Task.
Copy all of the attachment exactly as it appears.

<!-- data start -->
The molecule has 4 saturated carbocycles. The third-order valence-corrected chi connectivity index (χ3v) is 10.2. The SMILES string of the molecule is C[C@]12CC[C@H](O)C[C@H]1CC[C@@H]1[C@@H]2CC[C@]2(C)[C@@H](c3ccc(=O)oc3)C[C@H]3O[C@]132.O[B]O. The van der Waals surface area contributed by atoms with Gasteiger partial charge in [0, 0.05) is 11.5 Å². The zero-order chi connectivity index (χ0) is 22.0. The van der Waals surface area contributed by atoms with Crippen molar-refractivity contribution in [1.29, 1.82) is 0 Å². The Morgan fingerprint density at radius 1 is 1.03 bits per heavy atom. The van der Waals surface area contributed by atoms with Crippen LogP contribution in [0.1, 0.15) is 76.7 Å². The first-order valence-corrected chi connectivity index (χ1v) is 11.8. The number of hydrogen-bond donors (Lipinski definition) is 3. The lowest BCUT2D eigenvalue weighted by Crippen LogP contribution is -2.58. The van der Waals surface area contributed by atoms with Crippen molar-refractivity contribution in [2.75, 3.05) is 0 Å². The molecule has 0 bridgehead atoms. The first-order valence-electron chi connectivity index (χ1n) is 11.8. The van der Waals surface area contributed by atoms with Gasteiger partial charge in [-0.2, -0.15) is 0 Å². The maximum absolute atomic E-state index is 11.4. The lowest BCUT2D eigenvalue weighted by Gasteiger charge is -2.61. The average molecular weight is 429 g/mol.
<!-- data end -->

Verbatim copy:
The molecule has 4 saturated carbocycles. The third-order valence-corrected chi connectivity index (χ3v) is 10.2. The SMILES string of the molecule is C[C@]12CC[C@H](O)C[C@H]1CC[C@@H]1[C@@H]2CC[C@]2(C)[C@@H](c3ccc(=O)oc3)C[C@H]3O[C@]132.O[B]O. The van der Waals surface area contributed by atoms with Gasteiger partial charge in [0, 0.05) is 11.5 Å². The zero-order chi connectivity index (χ0) is 22.0. The van der Waals surface area contributed by atoms with Crippen molar-refractivity contribution in [1.29, 1.82) is 0 Å². The Morgan fingerprint density at radius 1 is 1.03 bits per heavy atom. The van der Waals surface area contributed by atoms with Crippen LogP contribution in [0.1, 0.15) is 76.7 Å². The first-order valence-corrected chi connectivity index (χ1v) is 11.8. The number of hydrogen-bond donors (Lipinski definition) is 3. The lowest BCUT2D eigenvalue weighted by Crippen LogP contribution is -2.58. The van der Waals surface area contributed by atoms with Crippen molar-refractivity contribution in [2.75, 3.05) is 0 Å². The molecule has 0 bridgehead atoms. The first-order valence-electron chi connectivity index (χ1n) is 11.8. The van der Waals surface area contributed by atoms with Gasteiger partial charge in [-0.2, -0.15) is 0 Å². The maximum absolute atomic E-state index is 11.4. The lowest BCUT2D eigenvalue weighted by Gasteiger charge is -2.61. The average molecular weight is 429 g/mol.